Arson was Common 
in mid 1970's

Fear Stirkes in Residencial
in 1976
Arson in the Area
by Forgotten Chicago Discussion Group 
Arson in Chicago increased 182% between 1974 and 1977. The increase was so alarming that the state senate adopted a resolution on December 12, 1976, directing the Illinois Legislative Investigating Commission to explore causes and make recommendations. The Commission’s final report in May, 1978, begins with, “The news media has made the public painfully aware of the impact of arson in Chicago’s ... Lakeview and Uptown neighborhoods. Charred shells of buildings line blocks of these communities – the sad remains of arson-for-profit schemes, indiscriminate vandalism and revenge fires.” The 145-page report cites numerous reasons for the increase: recession; poor training of arson investigators; poor enforcement of housing codes; inadequate penalties for arsonists; a severe backlog of cases in housing court; vandalism of abandoned properties; cursory investigations; poorly staffed crime labs; legal penalties that forced insurance companies not to delay payments in cases of suspected arson; and legislative loopholes that allowed slumlords to operate for years without maintaining their properties or paying taxes. After the Commission submitted its final report in 1978, the Legislature remedied many of these issues. The report also noted several incidents of terrorism. Between June 1975 and May 1978, it says that Chicago had at least 17 terrorist acts of arson by explosives, allegedly committed by a Puerto Rican liberation movement known as Fuerzas Armadas de Liberacion National (FALN), which translates as the “Armed Forces of National Liberation.” House Report 106-488 from the U.S. Government Printing Office indicates that the FALN had a safehouse and bomb-making factory at 736 West Buena in Uptown. I have no evidence that the incident shown here was related to the FALN or was even a bombing. I mention the FALN because it was a part of the milieu that affected the lives of Uptown residents during this period.

More Arson in Lake View
 in Feburay 14, 1976
6 More in Febuary 
on the 22nd
Shaddowing the 
Arson Unit in 1976
Arson Continues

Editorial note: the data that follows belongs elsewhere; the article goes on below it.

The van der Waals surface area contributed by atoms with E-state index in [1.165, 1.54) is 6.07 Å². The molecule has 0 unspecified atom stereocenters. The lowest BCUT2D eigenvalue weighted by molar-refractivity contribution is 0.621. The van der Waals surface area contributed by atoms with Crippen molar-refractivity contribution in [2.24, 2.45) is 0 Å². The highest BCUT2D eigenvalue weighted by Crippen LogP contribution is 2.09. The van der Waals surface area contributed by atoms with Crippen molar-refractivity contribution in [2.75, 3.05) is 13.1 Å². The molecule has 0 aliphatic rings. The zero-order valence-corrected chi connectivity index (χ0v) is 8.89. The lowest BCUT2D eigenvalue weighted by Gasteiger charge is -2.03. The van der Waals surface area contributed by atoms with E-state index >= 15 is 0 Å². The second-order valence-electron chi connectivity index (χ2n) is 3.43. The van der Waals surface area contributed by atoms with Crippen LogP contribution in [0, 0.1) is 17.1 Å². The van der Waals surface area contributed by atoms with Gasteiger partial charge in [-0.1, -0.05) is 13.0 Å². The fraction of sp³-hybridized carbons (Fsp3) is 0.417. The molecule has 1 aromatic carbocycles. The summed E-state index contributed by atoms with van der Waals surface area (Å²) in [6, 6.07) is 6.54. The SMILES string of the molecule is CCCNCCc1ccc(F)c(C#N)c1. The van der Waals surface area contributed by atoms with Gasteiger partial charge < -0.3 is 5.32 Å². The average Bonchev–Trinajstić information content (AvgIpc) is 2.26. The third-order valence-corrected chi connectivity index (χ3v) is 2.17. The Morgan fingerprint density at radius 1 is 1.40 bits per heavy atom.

in 1978
Hawthorne House Blaze 
in 1969
Fire in 1977
( My Facebook Album)
photo - Ebay

A  Blaze at 
648 W Cornelia
A Chicago firefighter tries to free up an ice-encrusted hose while battling a blaze at 648 W Cornelia. 
February 1979 photo via William Yates
Fire on Belmont/Clark 
in 1978
 northwest corner building, pre-Dunkin Donunts corner 
and currently the Target Store corner
photos - Jeff Burk via Forgotten Chicago Discussion Group
 below - the building view in 1950's  
photo - part of my collection
The Dominick Store Fire
(My Facebook Album)
in 2005
both photos - Eric Herot via Flick
more photos below
both photos - Matt Bergstrom,
a contributor to my sister site LakeView Historical
A Year had Past
In fact, a decade would have passed!
RoadHouse 66 Fire 
in 2013
2013 photo - LakeView Patch
Fire crews spent more than two hours battling a fire that overtook a Wrigleyville building occupied by several businesses as it spewed smoke that could be seen from the Loop. The fire, at 3330 N. Clark St., erupted in a building that is shared by a bar, Roadhouse 66, Thai Classic and Samah, a hookah bar, located just south of the L tracks that straddle Roscoe Street. Fire department spokesman Mark Nielsen said the blaze began in Samah and was called in by Roadhouse 66 just before 5 p.m. Investigators are working to identify the cause of the fire, he said. - DNAinfo article
2013 photo - DNA info
2013 photos - DNA info
Fire on 
Mansfield 2016
2016 photo - DNAinfo
'A large, smoky fire broke out north of the intersection of Lincoln, Ashland and Belmont on Monday evening, officials said. The flames started around 5 p.m. and involved three buildings around 3338 N. Marshfield Avenue, near Dinkel's Bakery and Lake View YMCA. "It is an apartment fire that started on the west side of Marshfield and it jumped porches. It seems they have it under control," said Melani Domingues, owner of The Green Lady at 3328 N Lincoln Ave.
"We were both getting home from work. This our daily walk," Cohen said. "It's scary to know that older buildings can catch fire in Chicago. It's scary how fast a fire can spread. 
I hope everyone got out OK." - DNAinfo article